The Internet of Things: B2B Publishing's Gold Rush
The Internet of Things can be one of those terms that cause you to glaze over. How much bandwidth can we be expected to dedicate to every gee-whiz idea we hear?
Now might be time to pay attention. The Internet of Things is going to make some companies in B2B business information a lot of money.
To make sure we are on the same page, here’s a refresher: The IoT is based on the ability to enable things to have a unique ID – the equivalent of your IP address – and for them to communicate data over radio frequencies. RFID technology, Radio Frequency IDentification, accounts for much of this. When your smart refrigerator is able to send a signal to your car reminding you to pick up a quart of milk, that is IoT. When the ID on your bicycle signals the traffic light you are approaching to give you the right of way, that is also IoT. According to Cisco, by 2020 37 billion ‘things’ will be connected.
The IoT is beginning to generate exponentially massive amounts of data. Some of it will be about your industry. The trick is to identify data insights that are of value. The gold rush analogy is literal. The most valuable data may be right in front of everyone; but until you find it, mine it, and polish it, it is just so much landscape.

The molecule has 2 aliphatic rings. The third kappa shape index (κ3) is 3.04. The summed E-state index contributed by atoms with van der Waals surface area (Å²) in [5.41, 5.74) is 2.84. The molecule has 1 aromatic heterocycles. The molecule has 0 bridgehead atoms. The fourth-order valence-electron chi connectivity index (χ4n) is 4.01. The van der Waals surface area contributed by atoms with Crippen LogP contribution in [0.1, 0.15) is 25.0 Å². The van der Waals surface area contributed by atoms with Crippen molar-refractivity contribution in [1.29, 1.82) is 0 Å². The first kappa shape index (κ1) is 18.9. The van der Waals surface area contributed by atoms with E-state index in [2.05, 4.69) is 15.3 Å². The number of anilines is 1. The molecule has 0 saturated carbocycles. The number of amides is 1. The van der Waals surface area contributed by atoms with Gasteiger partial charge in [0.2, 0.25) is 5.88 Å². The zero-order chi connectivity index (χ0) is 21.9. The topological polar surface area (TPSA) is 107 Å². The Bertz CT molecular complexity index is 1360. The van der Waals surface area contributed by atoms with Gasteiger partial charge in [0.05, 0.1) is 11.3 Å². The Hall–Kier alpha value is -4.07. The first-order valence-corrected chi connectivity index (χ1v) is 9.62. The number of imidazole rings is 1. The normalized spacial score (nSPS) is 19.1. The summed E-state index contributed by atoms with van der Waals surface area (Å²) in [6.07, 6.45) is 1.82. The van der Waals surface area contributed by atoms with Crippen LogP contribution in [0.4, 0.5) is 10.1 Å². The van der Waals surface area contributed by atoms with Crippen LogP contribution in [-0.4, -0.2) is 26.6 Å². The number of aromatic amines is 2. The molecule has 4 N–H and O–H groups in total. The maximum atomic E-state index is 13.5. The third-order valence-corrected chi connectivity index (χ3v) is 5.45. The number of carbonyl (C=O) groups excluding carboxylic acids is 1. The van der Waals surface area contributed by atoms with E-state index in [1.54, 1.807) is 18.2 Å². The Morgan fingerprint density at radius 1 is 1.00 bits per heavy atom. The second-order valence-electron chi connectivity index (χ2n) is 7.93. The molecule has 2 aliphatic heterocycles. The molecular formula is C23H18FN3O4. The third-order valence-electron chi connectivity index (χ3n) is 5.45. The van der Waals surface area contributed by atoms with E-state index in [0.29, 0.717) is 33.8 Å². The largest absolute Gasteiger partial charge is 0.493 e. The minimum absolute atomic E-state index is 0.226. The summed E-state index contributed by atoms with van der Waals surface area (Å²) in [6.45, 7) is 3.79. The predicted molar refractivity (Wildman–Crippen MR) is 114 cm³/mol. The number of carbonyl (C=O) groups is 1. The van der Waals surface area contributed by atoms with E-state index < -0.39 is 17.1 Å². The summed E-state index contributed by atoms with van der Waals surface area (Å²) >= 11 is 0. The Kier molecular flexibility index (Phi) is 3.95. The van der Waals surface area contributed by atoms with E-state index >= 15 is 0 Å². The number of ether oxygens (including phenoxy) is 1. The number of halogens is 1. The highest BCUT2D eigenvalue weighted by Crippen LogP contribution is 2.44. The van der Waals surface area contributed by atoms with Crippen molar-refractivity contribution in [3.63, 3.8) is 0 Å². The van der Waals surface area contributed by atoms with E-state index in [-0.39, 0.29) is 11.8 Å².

You need to know where to look to even realize the IoT is there. Most of these potential data sources do not call themselves IoT. Security networks can be IoT. As can large swaths of the supply chain. Smart buildings -- with a network tying together energy usage, HVAC, access control, sensors, safety equipment, and more -- have become a node of the IoT.
What does this have to do with you? It depends what industry you are in.
Let’s say you cover healthcare, hospitals, medical equipment, pharmaceuticals, or the insurance industry. More and more hospitals are tagging and tracking all patients, staff, equipment and supplies, hazardous waste, and more. Is there value in knowing how frequently certain equipment was used in hospitals? Something about staffing levels? Might that contribute to trends or even real-time data that your market needs to know perhaps by metro or region? If you track where medicine or treatment equipment is being delivered, are there healthcare patterns worth reporting?
The answer is a resounding maybe. The upside is big, if data aggregation is in your wheelhouse.
You probably already run stories on the IoT, by one name or another. Have your editors find more implementations. Stories around this topic are almost always worth reporting to your readers. By definition, this is cutting edge stuff. If you never find a data source of value, you still come out ahead with good editorial.
Learn what parts of your industry or business have “things” which are part of this new internet. Fuel refineries and remote depots are being plugged in, might there be anything there? Airports and terminals, traffic systems, and emergency response are also tapping into the IoT. Might there be any value in data about water and electric utility meters? If you had a feed of data tracking where heavy equipment is being used, like tractors or cranes, can value be mined from it?